Boston, MA (PRWEB) April 25, 2015
WHAT: Rooted in Boston is a new event designed to strengthen Boston’s connection to Arbor Day, an international holiday to care for and celebrate trees. This event is composed of daytime service activities dealing with all aspects of tree care - from planting to pruning, cleaning to learning - and an evening celebration. It is a great opportunity to enjoy the spring warmth and give back to your community trees, while also meeting and networking with your fellow Bostonians. The evening celebration will unite all the great service activities of the day, and serve as a fun and well earned thank you with local music, food, and speakers.
WHO: Presented by The Trustees of Reservations and the former Boston Natural Areas Network (now a part of The Trustees’ Boston Region), in partnership with Greenovate Boston. Many other groups have signed on to lead service events and take part in the festivities, including: Boston Parks and Recreation Department, Franklin Park Coalition, Fenway Civic Association, Southwest Boston CDC, The Marion Institute, RainforestMaker, Fenway Garden Society, Southie Trees, the Boston Food Forest Coalition, The Conservation Circle, LovePop, Massachusetts Arborists Association, Friends of Nira Rock, Simmons College, The Nature Conservancy, Earthwatch Institute, and Berklee College of Music.
WHEN: This Saturday, April 25th. Service events run from 9AM-4PM. Celebration runs from 4PM-7PM.
WHERE: Service events are happening at 8 different locations (see http://arborday.greenovateboston.org/). Celebration will be held in the Valley Gates section of Franklin Park.
WHY: Trees are an essential component of any built environment. They soften harsh urban landscapes, provide welcome shade in summer, and buffer wind in winter. More recently we have noted their ability to filter pollutants from urban air and absorb water from storm-drowned streets, making them play an even more essential role in the urban landscape (especially for coastal cities such as Boston) as we learn to cope with rising seas and increasingly variable weather. Many urbanites don’t realize how deeply dependent we are on our trees and the work they do day in and day out to enable us to enjoy this crowded concrete habitat.
For years The Trustees’ Boston Region (including the former Boston Natural Areas Network) has been committed to expanding the strength and efficacy of Boston’s urban forest. We’ve worked to grow our urban canopy by planting trees in high-needs neighborhoods, administering grants for trees to community organizations, and advocating for better street and park tree protections at the city and state level. Simultaneously Greenovate Boston launched their Adopt-A-Tree campaign and advocated for better watering policies and public awareness of tree benefits. From all this collective experience both organizations know that strong policy is rooted in demonstrated community interest, so this spring we’ve partnered to organize a citywide Arbor Day celebration - the perfect platform for such demonstration.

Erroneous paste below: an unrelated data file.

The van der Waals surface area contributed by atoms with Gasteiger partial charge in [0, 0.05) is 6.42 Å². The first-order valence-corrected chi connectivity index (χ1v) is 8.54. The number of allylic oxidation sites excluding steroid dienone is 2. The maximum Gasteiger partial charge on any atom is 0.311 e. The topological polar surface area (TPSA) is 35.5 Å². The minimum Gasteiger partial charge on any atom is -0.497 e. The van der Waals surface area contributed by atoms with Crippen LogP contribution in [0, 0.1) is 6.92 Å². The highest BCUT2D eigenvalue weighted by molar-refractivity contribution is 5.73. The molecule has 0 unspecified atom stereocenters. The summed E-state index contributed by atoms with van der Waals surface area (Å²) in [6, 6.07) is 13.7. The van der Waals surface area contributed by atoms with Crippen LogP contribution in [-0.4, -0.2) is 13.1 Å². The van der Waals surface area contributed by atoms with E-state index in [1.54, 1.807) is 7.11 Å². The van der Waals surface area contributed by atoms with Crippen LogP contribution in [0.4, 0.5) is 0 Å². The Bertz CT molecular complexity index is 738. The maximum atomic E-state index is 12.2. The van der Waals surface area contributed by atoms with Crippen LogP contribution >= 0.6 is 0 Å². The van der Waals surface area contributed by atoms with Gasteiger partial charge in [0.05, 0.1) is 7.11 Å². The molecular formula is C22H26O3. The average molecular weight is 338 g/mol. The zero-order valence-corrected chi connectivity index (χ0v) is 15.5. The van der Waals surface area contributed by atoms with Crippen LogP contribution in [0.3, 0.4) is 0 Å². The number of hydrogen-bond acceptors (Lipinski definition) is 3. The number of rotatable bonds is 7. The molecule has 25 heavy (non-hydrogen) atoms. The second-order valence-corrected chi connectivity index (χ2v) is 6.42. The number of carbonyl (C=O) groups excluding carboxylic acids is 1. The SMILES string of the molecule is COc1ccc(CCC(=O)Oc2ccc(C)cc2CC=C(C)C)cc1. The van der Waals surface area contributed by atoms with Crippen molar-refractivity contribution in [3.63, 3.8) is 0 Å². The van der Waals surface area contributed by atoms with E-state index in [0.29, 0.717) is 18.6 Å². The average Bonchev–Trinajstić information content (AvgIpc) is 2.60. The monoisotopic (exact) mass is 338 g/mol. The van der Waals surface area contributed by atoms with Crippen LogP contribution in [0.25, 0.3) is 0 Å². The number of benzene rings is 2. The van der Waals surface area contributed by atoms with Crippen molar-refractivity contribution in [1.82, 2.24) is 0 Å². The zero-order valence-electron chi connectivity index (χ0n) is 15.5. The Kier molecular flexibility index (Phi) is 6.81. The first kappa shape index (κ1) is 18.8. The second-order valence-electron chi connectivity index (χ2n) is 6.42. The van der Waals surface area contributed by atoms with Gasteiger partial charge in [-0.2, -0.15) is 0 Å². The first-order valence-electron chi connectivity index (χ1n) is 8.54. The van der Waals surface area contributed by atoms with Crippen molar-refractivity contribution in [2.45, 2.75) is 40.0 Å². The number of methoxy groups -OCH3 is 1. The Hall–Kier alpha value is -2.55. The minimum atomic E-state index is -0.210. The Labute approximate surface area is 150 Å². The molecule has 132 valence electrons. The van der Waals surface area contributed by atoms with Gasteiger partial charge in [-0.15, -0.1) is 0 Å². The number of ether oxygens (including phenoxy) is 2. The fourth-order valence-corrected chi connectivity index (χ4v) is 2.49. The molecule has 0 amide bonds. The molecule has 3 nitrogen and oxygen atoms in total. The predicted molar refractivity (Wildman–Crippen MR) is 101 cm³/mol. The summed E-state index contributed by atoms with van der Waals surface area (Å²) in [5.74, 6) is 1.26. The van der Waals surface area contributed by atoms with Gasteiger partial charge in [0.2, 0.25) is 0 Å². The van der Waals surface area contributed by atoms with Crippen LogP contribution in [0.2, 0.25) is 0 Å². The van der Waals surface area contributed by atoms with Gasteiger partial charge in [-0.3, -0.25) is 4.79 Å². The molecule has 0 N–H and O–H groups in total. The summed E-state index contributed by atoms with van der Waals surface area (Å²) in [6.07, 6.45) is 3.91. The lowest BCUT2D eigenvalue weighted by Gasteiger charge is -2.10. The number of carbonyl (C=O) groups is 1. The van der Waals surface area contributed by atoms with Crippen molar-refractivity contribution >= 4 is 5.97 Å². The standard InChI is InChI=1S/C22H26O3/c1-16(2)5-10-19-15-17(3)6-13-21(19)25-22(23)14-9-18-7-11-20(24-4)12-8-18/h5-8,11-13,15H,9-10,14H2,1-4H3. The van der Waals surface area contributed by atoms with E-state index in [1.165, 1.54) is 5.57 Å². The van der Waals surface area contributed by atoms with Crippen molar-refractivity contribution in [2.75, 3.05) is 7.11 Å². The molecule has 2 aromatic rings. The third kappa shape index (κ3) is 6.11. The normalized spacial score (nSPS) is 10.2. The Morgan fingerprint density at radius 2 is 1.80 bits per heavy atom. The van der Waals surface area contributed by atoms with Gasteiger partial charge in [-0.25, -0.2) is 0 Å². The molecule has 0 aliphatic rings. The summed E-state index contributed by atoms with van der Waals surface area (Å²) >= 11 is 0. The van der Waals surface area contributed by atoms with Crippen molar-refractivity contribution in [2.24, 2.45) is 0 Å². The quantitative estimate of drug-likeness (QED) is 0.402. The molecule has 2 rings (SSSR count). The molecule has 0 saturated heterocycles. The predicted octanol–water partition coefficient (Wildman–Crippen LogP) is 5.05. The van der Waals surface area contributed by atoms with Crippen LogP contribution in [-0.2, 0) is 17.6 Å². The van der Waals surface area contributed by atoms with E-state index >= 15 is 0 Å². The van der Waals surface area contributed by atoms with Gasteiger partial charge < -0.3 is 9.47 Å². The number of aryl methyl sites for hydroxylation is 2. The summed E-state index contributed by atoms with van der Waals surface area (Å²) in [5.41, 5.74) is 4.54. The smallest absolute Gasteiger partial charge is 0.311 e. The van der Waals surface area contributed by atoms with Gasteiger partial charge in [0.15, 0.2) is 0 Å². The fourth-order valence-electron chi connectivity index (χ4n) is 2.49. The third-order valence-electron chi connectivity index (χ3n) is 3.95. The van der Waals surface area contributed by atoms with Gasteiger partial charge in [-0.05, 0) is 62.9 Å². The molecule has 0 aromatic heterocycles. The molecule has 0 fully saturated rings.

HOW: To get involved, RSVP for one of the great service events listed at the following website (http://arborday.greenovateboston.org/) or contact ngrady(at)ttor(dot)org for more details. Or just show up for the evening celebration in Franklin Park, which is free and open to all.
The Trustees of Reservations (The Trustees) “hold in trust” and care for properties, or “reservations,” of irreplaceable scenic, historic, and natural significance for the general public to enjoy. Founded by open space visionary Charles Eliot in 1891, The Trustees is the world’s oldest land trust and one of Massachusetts’ largest conservation and preservation nonprofits. Supported by more than 100,000 members and donors and thousands of volunteers, The Trustees own and manage 114 spectacular reservations – from working farms and historic homesteads, to landscaped and community gardens, parks, barrier beaches, mountain vistas and woodland trials -- located on more than 26,000 acres throughout the Commonwealth.
A division of The Trustees Boston Region, the former Boston Natural Areas Network (BNAN) is the City of Boston’s largest land trust and advocate for open space and community gardens. Our Boston region supports 174 community gardens on 40+ acres and owns and protects 59 of these gardens on 14 acres. More than 12,000 community gardeners across the City of Boston grow an estimated 700,000 pounds of fresh, healthy produce every year, some of which is donated to local food pantries.
With hundreds of outreach programs, workshops, camps, concerts and events designed to engage all ages in its mission throughout the year, The Trustees invite you to Find Your Place and get out and experience the natural beauty and culture our state has to offer. For more information, visit: http://www.thetrustees.org.